Its prices were low. But in the end, the downtown Los Angeles used-goods shop simply wasn't used enough.
That's the reasoning behind the planned closure Friday of the 35-year-old Goodwill Store at 235 S. Broadway.
"The downtown store is actually in the lower-to-middle range in terms of volume of business," said Sasha Itzikman, director of marketing for Goodwill Industries of Southern California.
Nonetheless, countless downtown loft apartments and business offices have been outfitted with quirky artwork and inexpensive furnishings since the store opened in 1975. And the closure will affect thousands of residents and office workers who stretch their shopping dollars by buying secondhand clothing there.
Although known for its bargains, the Goodwill store achieved national fame in 2007 when the New Yorker magazine reported on arachnologist Greta Binford's spider hunt in the basement. She had collected 30 live members of the South American species Loxosceles laeta, a more venomous cousin of the brown recluse.
After the story's publication, experts from the Los Angeles County Natural History Museum sought permission to gather their own spider samples from the basement but were turned away by Goodwill staffers.
On Wednesday, dozens of shoppers were perusing racks neatly filled with $12.99 sport coats, $5.49 long-sleeved blouses and $7.99 jeans. Near the center of the store were shoe racks lined with boots, sandals and elegant footwear that included a $5.99 pair of jewel-encrusted pink stilettos.
At the back of the 5,000-square-foot shop, bargain-hunters were checking out $19.99 upright vacuum cleaners, 19-inch TVs tagged at $29.99, VCRs for $9.99 and $5.99 toasters. Atop one display shelf, a 1970s-era lava lamp seemingly held together by duct tape was priced at $5.99.
"Downtown will miss this place," said Joyce Jones, 59, an office technician in the state attorney general's office on nearby Spring Street, who has been a noontime regular at the shop for more than 25 years.
"I bought sweaters today," she said. "But this coat, my jewelry, the bag I'm carrying the sweaters in, this umbrella, everything I'm wearing but the shoes, I bought here."
Jones said lawyers in her office shop at the Goodwill store. "A lot of offices in my building are decorated with things from here. They sell things we can use at a reasonable price," said the South Los Angeles resident.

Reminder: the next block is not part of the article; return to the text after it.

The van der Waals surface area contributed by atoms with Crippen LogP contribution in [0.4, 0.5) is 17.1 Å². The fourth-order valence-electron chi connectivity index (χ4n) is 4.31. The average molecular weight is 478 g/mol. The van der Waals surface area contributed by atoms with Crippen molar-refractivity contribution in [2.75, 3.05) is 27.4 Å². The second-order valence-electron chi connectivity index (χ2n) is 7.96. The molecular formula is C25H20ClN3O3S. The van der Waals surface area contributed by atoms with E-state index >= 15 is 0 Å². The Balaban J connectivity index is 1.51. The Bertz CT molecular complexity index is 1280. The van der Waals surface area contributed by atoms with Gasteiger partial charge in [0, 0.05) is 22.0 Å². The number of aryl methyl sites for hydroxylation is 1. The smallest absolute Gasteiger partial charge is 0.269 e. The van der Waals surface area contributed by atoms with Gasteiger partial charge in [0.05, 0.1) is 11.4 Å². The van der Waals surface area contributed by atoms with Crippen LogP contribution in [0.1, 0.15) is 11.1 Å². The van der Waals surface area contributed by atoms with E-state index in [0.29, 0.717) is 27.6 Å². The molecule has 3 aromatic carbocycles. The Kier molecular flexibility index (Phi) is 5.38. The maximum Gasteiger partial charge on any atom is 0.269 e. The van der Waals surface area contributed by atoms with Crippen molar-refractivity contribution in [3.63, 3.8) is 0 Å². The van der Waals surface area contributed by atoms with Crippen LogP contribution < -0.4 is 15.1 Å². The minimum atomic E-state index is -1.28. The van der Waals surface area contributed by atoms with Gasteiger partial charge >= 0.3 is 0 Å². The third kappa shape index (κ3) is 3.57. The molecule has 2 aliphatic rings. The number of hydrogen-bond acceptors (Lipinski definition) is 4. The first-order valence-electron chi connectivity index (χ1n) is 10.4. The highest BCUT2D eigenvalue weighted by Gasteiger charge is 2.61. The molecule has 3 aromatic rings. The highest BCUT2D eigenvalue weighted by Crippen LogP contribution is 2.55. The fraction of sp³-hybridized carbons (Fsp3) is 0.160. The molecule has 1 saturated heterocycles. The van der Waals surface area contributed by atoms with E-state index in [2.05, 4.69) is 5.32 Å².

Another customer, Caltrans analyst Vernon Gray, purchased a tailored leisure suit Wednesday. In the past, he said, he has acquired such things as a signed copy of novelist and playwright Langston Hughes' 1942 book "Shakespeare in Harlem" at the Broadway store.
"This place is like a staple of the community. You have a lot of artists in lofts who shop here. It's not just for poor people," said Gray, a Mar Vista resident who has patronized the Goodwill store since 1979.
Alma Rios, 29, of Boyle Heights emerged from the back of the store with three children's books, including Dr. Seuss' "The Tooth Book." She purchases books for her own children and for youngsters in the pre-kindergarten class she teaches.
"There are collectables here and affordable things for people who lack funds," Rios said.
The store's wide appeal was noted by Anne Williams, vice president of the Central City Assn., a downtown business group. "What's great about this particular Goodwill store is it's very democratic, where people from all walks of life met. It's a loss for downtown that will be very difficult to fill," she said.
Itzikman said the shop's employees are being transferred to other Goodwill stores. Included among the agency's 65 Southern California stores is an 8,000-square-foot outlet at 1500 W. 6th St. that opened two years ago.
She said Goodwill Industries at one time owned the 115-year-old Broadway storefront, but sold it years ago. Its current owner leased it back to the thrift shop operator on a month-to-month basis.
"The store is definitely one of our older operations. We anticipated there might be a time when the Broadway lease would expire. Opening a more up-to-date store on 6th Street was a proactive move," she said.
Itzikman said she was unaware of the basement's spiders and of the New Yorker article.
She promised, however, that "the spider and his pals" have nothing to do with the store's closing.